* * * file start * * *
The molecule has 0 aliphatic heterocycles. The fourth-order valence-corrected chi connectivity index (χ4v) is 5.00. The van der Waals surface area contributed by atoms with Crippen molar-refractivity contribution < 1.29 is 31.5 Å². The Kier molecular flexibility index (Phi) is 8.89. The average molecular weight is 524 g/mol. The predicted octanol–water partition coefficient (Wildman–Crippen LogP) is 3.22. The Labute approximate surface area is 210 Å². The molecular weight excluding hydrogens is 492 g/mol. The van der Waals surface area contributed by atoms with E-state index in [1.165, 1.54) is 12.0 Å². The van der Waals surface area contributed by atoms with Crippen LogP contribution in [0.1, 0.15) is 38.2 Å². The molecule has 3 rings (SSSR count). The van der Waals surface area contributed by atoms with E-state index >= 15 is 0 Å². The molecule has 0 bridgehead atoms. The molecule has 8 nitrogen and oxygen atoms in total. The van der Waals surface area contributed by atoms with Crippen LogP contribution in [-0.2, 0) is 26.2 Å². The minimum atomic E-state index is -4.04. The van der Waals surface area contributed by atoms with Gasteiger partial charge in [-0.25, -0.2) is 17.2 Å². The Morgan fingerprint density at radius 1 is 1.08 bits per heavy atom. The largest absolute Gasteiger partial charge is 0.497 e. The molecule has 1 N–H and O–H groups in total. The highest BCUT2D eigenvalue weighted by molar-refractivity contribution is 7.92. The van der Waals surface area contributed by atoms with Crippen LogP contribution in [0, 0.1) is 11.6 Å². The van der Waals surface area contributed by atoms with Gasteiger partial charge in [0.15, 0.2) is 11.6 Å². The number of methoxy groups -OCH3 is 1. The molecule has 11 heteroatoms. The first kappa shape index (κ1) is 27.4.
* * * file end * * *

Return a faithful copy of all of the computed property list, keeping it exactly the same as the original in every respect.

The molecule has 0 aliphatic heterocycles. The fourth-order valence-corrected chi connectivity index (χ4v) is 5.00. The van der Waals surface area contributed by atoms with Crippen molar-refractivity contribution < 1.29 is 31.5 Å². The Kier molecular flexibility index (Phi) is 8.89. The average molecular weight is 524 g/mol. The predicted octanol–water partition coefficient (Wildman–Crippen LogP) is 3.22. The Labute approximate surface area is 210 Å². The molecular weight excluding hydrogens is 492 g/mol. The van der Waals surface area contributed by atoms with E-state index in [1.165, 1.54) is 12.0 Å². The van der Waals surface area contributed by atoms with Crippen LogP contribution in [0.1, 0.15) is 38.2 Å². The molecule has 3 rings (SSSR count). The van der Waals surface area contributed by atoms with E-state index >= 15 is 0 Å². The molecule has 0 bridgehead atoms. The molecule has 8 nitrogen and oxygen atoms in total. The van der Waals surface area contributed by atoms with Crippen LogP contribution in [-0.2, 0) is 26.2 Å². The minimum atomic E-state index is -4.04. The van der Waals surface area contributed by atoms with Gasteiger partial charge in [-0.25, -0.2) is 17.2 Å². The Morgan fingerprint density at radius 1 is 1.08 bits per heavy atom. The largest absolute Gasteiger partial charge is 0.497 e. The molecule has 1 N–H and O–H groups in total. The highest BCUT2D eigenvalue weighted by molar-refractivity contribution is 7.92. The van der Waals surface area contributed by atoms with Crippen LogP contribution in [0, 0.1) is 11.6 Å². The van der Waals surface area contributed by atoms with Gasteiger partial charge in [0.15, 0.2) is 11.6 Å². The number of methoxy groups -OCH3 is 1. The molecule has 11 heteroatoms. The first kappa shape index (κ1) is 27.4.